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BarCamp - How to Run Your Own/History of the Unconference

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Long before BarCamp, there were conferences. And they sort of sucked in various ways. Lots of people found that the interesting content at conferences wasn't so much the formal presentations as the discussion that took place in the hallway, the "lobby track" as it has come to be known. It seems quite strange: you pay sometimes quite a sizeable amount of money to attend a conference, and then you don't spend any time actually listening to the material presented at the conference. But there is a problem with the lobby track that doesn't exist with the formal tracks: it doesn't necessarily scale to include everyone. If you are a little bit shy or socially awkward, perhaps you don't get talked to if you try and enjoy the lobby track. What if there were events where the formal track and the lobby track were very, very similar?

Enter the unconference. The unconference is a conference that every attendee is allowed to participate in, much like anyone can have a blog, or anyone can edit Wikipedia. The distinction between speakers and listeners is blurred because if you are attending, you will probably be speaking also. Sessions are less like lectures and more like conversations. There are lots of small groups. To use an academic analogy, it is more like a seminar than a lecture; organisers and speakers are more like convenors than lecturers. The traditional conference panel is rarely present in unconferences.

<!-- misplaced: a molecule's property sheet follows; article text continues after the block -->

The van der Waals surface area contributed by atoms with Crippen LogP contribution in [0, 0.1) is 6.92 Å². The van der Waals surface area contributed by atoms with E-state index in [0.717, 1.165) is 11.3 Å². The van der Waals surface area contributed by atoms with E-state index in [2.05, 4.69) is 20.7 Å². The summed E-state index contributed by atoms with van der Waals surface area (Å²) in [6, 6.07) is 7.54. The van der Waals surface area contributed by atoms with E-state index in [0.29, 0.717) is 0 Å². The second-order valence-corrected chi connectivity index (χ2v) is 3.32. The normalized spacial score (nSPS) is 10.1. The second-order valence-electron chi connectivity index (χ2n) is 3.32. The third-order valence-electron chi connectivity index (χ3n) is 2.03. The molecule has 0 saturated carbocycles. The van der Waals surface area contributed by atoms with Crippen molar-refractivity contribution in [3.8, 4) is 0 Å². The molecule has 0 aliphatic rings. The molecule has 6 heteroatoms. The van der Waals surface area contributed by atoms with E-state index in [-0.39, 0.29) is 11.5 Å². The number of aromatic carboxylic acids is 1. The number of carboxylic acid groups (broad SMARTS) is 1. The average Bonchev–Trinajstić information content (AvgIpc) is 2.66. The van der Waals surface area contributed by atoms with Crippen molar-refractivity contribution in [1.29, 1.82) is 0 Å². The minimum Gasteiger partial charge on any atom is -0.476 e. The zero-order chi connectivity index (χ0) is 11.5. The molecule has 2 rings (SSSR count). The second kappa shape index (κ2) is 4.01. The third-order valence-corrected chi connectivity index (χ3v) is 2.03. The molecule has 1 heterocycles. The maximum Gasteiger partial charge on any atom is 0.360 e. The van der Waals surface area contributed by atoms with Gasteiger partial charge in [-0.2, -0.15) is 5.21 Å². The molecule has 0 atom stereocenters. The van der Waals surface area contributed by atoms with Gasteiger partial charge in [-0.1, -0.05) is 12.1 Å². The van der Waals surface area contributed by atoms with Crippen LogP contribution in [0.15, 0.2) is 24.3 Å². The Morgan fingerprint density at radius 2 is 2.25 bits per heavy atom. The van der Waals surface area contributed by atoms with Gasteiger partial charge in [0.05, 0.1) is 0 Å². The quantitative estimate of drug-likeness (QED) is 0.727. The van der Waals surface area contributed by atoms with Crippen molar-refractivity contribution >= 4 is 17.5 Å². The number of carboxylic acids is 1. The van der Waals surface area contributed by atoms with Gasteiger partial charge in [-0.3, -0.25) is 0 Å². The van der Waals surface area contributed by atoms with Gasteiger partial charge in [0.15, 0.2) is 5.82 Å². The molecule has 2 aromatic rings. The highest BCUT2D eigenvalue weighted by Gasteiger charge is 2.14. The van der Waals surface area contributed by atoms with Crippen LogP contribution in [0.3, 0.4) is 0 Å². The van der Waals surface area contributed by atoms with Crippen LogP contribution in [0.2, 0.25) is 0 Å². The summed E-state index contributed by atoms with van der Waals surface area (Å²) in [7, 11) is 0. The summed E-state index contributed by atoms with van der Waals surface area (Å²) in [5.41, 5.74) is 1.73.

There were plenty of unconferences before BarCamp. Since the 1980s there have been "open space" events. The blogger and technologist Dave Winer ran an event called BloggerCon in the early 2000s, which was often described as an "unconference". Winer describes the format of these events like this:

We don't have speakers, panels or an audience. We do have discussions and sessions, and each session has a discussion leader. Think of the discussion leader as a reporter who is creating a story with quotes from the people in the room. So, instead of having a panel with an audience we just have people.[1]

There are other rules: generally, explicit pitching of companies and pimping of products is discouraged. The unconference format is malleable though and is more like a general description of an overall style or genre: much like rock music or painting covers a wide diversity and variety of things but have some common threads or family resemblances between them. For instance, the Pecha Kucha format is one format that has evolved that is also considered to be an unconference format, where participants speak while twenty slides are shown for twenty seconds each before automatically changing.

Conferences and unconferences are not avowed enemies: there have been unconferences held as tracks within larger conferences, like the Web 2.Open section of O'Reilly's Web 2.0 Conference.

The first Barcamp in 2005.

The birth of BarCamp traces back to 2005. Tim O'Reilly of O'Reilly Publishing, a tech book company, had organised "FooCamp", the Friends Of O'Reilly Camp, and invited select people to attend. But there were people who did not get an invitation...

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